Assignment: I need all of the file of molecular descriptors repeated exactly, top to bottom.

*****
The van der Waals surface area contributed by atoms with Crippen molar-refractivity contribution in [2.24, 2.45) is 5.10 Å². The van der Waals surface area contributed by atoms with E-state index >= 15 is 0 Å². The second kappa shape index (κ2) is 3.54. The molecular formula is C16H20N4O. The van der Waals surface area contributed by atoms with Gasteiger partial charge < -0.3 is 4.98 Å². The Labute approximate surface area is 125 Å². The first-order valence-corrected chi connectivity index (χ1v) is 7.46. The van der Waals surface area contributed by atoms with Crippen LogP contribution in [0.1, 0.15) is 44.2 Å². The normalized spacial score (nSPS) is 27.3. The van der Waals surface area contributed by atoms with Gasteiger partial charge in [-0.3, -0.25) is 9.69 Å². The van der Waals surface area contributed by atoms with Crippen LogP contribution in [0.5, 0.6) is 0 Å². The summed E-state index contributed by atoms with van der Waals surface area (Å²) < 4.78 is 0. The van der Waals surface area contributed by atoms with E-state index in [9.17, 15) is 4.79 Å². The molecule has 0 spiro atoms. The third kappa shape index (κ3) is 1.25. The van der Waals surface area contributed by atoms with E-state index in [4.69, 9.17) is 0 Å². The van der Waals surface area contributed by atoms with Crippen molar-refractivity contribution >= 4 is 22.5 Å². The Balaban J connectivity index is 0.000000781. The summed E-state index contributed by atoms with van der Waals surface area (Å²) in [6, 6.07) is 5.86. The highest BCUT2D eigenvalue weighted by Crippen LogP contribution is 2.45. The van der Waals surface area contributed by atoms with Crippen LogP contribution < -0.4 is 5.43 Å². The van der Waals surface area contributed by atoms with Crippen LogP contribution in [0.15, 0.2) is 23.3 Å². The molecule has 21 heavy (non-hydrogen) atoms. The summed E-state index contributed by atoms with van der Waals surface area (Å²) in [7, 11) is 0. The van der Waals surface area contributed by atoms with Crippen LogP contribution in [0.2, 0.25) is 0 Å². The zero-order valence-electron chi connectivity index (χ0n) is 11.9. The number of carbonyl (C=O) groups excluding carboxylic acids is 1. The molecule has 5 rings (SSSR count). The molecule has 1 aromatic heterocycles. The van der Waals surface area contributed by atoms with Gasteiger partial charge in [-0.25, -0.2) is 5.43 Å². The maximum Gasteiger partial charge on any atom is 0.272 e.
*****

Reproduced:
The van der Waals surface area contributed by atoms with Crippen molar-refractivity contribution in [2.24, 2.45) is 5.10 Å². The van der Waals surface area contributed by atoms with E-state index >= 15 is 0 Å². The second kappa shape index (κ2) is 3.54. The molecular formula is C16H20N4O. The van der Waals surface area contributed by atoms with Gasteiger partial charge < -0.3 is 4.98 Å². The Labute approximate surface area is 125 Å². The first-order valence-corrected chi connectivity index (χ1v) is 7.46. The van der Waals surface area contributed by atoms with Crippen LogP contribution in [0.1, 0.15) is 44.2 Å². The normalized spacial score (nSPS) is 27.3. The van der Waals surface area contributed by atoms with Gasteiger partial charge in [-0.3, -0.25) is 9.69 Å². The van der Waals surface area contributed by atoms with Crippen LogP contribution in [0.5, 0.6) is 0 Å². The summed E-state index contributed by atoms with van der Waals surface area (Å²) < 4.78 is 0. The van der Waals surface area contributed by atoms with E-state index in [9.17, 15) is 4.79 Å². The molecule has 0 spiro atoms. The third kappa shape index (κ3) is 1.25. The van der Waals surface area contributed by atoms with E-state index in [4.69, 9.17) is 0 Å². The van der Waals surface area contributed by atoms with Crippen molar-refractivity contribution >= 4 is 22.5 Å². The Balaban J connectivity index is 0.000000781. The summed E-state index contributed by atoms with van der Waals surface area (Å²) in [6, 6.07) is 5.86. The highest BCUT2D eigenvalue weighted by Crippen LogP contribution is 2.45. The van der Waals surface area contributed by atoms with Crippen LogP contribution < -0.4 is 5.43 Å². The van der Waals surface area contributed by atoms with Crippen LogP contribution in [0.15, 0.2) is 23.3 Å². The molecule has 21 heavy (non-hydrogen) atoms. The summed E-state index contributed by atoms with van der Waals surface area (Å²) in [7, 11) is 0. The van der Waals surface area contributed by atoms with Crippen LogP contribution in [0.2, 0.25) is 0 Å². The zero-order valence-electron chi connectivity index (χ0n) is 11.9. The number of carbonyl (C=O) groups excluding carboxylic acids is 1. The molecule has 5 rings (SSSR count). The molecule has 1 aromatic heterocycles. The van der Waals surface area contributed by atoms with Gasteiger partial charge in [-0.25, -0.2) is 5.43 Å². The maximum Gasteiger partial charge on any atom is 0.272 e.